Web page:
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    I am only in the beginning stages of writing my first novel and I have already given this a lot of thought. In any genre (but maybe especially fantasy) I think it's important to be inspired by the classics and the greats but never mimic them. I have spent years cultivating an original idea but if my writing style is similar to someone else it's no fault of mine. lol I can only hope that someone is an author I respect and admire.
     
  15. Jhunter
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    Jhunter Mmm, bacon. Contributor

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    I would honestly be surprised if you do, indeed, actually write like Robert Jordan--but not because I don't think you could be skilled enough.

    I have just yet to come across a modern writer who writes like him--and for good reason: most people find his style incredibly boring. I myself loved his style growing up--I personally like all the many detailed descriptions of things. However, most people--understandably--lose interest when someone spends two pages describing a room or a dress over and over again throughout 300k+ word novels. (Especially when the pacing is already slow.)

    I would be glad to read your work--as would many others, I am guessing--if you put it up to be reviewed. We can let you know if you do indeed write like the late RJ. (We can also let you know about Tolkien as well, though I suspect the person who told you that was just using some major broad generalizations; his prose is--obviously--even more old school than RJ's.)
     
    Last edited: Mar 11, 2015
  16. Rafiki
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    Rafiki Active Member

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    Shots fired.
     
  17. Flying Geese
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    Flying Geese Contributing Member

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    I am grateful that you guys are willing to review. I really don't care if I write like RJ, Tolkien, Collins, or JK Rowling. I just want people to say "Dayum! That was a great story!" ( I intentionally use the word 'story' instead of 'book' )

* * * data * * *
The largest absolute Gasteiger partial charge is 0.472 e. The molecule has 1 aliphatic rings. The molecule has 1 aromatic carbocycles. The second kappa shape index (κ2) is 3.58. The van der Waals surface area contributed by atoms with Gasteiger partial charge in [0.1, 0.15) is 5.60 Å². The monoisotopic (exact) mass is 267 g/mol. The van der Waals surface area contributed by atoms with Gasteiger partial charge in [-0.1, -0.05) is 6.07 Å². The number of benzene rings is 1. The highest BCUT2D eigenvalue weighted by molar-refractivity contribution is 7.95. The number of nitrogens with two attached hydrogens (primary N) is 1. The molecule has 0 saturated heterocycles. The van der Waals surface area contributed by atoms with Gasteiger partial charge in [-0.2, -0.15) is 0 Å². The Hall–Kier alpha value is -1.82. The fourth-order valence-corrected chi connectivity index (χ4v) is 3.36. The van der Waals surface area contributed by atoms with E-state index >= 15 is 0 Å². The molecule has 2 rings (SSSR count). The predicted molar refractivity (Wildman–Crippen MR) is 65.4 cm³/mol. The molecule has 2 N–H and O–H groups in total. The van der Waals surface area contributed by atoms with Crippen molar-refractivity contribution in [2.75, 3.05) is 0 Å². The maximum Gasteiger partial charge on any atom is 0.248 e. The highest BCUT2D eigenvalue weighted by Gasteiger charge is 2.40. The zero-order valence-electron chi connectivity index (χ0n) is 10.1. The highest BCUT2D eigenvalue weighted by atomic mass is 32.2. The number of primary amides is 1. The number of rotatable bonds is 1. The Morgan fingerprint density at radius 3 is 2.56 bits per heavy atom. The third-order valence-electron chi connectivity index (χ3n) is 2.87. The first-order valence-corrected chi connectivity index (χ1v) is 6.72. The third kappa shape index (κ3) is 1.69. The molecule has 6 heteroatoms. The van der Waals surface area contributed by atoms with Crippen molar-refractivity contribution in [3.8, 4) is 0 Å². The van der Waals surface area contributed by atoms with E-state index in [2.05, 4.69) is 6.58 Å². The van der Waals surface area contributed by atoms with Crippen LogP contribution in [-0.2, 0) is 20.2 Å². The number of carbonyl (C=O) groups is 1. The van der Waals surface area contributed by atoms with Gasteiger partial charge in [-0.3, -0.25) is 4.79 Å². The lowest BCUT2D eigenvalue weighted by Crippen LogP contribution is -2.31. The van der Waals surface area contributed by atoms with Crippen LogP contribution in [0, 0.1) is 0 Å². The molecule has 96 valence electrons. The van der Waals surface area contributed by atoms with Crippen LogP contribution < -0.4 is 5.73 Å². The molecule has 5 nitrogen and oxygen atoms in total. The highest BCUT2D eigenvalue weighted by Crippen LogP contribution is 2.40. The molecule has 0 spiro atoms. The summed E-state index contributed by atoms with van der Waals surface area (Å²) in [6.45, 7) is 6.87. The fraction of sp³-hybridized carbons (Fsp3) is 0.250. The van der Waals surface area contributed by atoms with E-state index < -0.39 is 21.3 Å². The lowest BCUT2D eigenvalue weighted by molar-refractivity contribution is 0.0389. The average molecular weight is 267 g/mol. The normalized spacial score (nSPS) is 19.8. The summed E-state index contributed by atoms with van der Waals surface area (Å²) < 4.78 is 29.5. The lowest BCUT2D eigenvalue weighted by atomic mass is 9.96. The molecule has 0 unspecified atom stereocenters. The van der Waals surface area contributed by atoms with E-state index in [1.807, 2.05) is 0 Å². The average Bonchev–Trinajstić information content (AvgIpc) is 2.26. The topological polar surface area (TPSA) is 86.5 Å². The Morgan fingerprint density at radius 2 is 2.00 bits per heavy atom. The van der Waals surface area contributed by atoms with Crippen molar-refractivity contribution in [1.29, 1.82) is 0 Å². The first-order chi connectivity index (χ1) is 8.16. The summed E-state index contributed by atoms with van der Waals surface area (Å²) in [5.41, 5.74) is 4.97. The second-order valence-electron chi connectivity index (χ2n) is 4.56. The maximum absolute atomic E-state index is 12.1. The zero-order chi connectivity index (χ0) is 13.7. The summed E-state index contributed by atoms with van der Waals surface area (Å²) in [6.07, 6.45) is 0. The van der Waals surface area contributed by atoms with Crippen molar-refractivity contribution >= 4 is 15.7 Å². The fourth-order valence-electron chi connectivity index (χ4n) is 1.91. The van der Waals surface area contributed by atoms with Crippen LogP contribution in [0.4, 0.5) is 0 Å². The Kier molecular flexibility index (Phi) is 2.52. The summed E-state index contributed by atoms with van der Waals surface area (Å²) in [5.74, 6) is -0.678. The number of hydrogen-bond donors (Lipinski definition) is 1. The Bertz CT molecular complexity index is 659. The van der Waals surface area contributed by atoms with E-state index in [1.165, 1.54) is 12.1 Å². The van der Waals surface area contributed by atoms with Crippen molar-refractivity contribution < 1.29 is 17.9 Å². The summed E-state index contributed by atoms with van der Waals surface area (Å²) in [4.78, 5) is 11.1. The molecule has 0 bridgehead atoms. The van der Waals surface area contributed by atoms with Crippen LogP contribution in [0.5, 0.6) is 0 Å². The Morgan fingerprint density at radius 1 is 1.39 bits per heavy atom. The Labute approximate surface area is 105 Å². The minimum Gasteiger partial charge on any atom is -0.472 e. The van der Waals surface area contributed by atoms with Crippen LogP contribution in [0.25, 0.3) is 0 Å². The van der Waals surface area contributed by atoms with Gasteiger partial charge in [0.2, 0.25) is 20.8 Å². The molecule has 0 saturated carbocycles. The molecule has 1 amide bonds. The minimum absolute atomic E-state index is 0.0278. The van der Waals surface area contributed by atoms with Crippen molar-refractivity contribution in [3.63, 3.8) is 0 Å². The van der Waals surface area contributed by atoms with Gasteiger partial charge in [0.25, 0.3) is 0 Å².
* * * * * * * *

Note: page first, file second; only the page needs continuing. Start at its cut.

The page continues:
18. Christine Ralston
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    Christine Ralston Active Member

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    It is scary even when you're thinking about self-publishing. You still worry that there's some blatant logic problem that you haven't fixed.

    Friends often tell you that they love your story, but are unable to offer any constructive feedback. Before publishing your work, try to find at least one person who can pick your story apart. You may need to grow some thick skin. Accepting negative (but constructive) feedback can be difficult to swallow, but you need to receive it to grow as a writer.
     
  19. Flying Geese
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    Flying Geese Contributing Member

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    That's what I'm hoping, Christine. People picked apart my first novel I wrote on this very forum. To the point where I had to rewrite about half of it. I'm actually eager to get feedback from someone who doesn't know me for this time around.
     
  20. Flying Geese
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    Flying Geese Contributing Member

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    I just wanted to come back to this post to let everyone know: I am very near the completion of the novel we have been discussing in this thread. Some of you have expressed interest in wanting to check it out. If you still would like that, then please PM me so we can talk and connect :)